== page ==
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Disability in America: Toward a National Agenda for Prevention
to accomplish much. As in other areas of disability prevention, success will depend on the whole of the effort—on the composition of services, on the availability and organization of services, on the contributions of formal and informal caregivers, and on much, much more. Thus the execution and integration of services are as important as the composition of the particular range of services provided.
This is not meant to minimize the importance of individual service elements. For most people, the range of available preventive services is deficient. For example, accumulating research evidence clearly demonstrates the significant impact that mental health has on functional status and on quality of life. Yet mental health services are not available to many people, or the types of services that are available are inconsistent with their needs because of insurance restrictions or other factors. Similarly, many of the environmental modifications known to reduce the risk of falls and other injuries in the home do not qualify for reimbursement. More examples could be cited, but each has a common thread. Most of the needs of people with chronic disease fall outside the scope of a health care system oriented to the treatment of acute conditions.
Even with diagnostic-related groups, the Medicare system favors acute care treatment in hospitals. As Patricia P. Barry of the University of Miami School of Medicine has explained, "[P]rimary care practitioners struggle to receive adequate reimbursement for lengthy home visits, assessment, family counseling, and multidisciplinary teamwork, while their technologically oriented colleagues have no problem collecting for radiologic or laboratory studies, or invasive tests that may not only be uncomfortable but also pose risks to the patient" (Institute of Medicine, 1989b).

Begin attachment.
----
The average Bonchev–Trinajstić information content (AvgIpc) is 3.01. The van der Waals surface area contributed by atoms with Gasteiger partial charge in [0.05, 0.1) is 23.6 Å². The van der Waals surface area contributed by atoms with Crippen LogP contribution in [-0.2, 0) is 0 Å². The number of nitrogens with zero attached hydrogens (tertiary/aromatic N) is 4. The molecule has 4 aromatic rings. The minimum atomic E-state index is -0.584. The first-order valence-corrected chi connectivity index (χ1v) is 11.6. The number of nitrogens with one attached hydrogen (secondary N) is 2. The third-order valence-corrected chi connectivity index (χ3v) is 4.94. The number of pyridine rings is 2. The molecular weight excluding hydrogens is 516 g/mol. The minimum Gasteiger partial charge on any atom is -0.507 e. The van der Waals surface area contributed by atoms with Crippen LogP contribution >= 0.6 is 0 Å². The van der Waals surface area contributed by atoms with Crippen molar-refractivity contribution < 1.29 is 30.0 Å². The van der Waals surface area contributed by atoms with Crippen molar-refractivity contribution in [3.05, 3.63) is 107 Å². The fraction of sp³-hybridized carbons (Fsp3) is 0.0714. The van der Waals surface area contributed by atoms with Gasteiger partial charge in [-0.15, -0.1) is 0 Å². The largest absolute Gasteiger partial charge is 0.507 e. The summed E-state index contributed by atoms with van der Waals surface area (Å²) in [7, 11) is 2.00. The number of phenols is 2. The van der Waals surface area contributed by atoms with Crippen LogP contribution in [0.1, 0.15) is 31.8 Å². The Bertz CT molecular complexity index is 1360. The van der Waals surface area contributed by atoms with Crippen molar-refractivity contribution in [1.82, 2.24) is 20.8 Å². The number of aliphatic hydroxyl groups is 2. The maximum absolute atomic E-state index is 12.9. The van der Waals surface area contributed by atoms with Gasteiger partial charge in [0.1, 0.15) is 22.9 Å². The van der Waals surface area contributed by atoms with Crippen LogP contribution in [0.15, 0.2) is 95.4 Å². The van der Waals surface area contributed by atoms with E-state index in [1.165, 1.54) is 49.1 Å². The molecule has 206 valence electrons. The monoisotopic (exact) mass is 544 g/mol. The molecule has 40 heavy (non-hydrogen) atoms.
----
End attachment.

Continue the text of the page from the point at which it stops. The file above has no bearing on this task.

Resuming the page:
Today, much of the gap between needs and available services is being filled by informal caregivers. The committee recognizes the importance of personal responsibility in health care and of the contributions of family and friends in the provision of needed services; however, it also recognizes the dangers of abdicating total responsibility for care to individuals and informal caregivers, a situation that can result from current reimbursement systems that provide no other option.
The 1982 Long-Term Care Survey showed that approximately 2.2 million caregivers (age 14 or older) provided unpaid assistance to 1.6 million elderly people who required help with one or more basic life activities. The average age of the informal caregiver is 57; a quarter of these caregivers are between the ages of 65 and 74, and 10 percent are older than 75. Many of these caregivers make substantial commitments, which often preclude employment and reduce the time available for other responsibilities. Indeed, 80 percent of informal caregivers devote at least 4 hours a day, 7 days a week, to providing assistance (Stone et al., 1987).
Because of the post-World War II baby boom, the number of offspring available to provide care to parents will increase, but so will the number of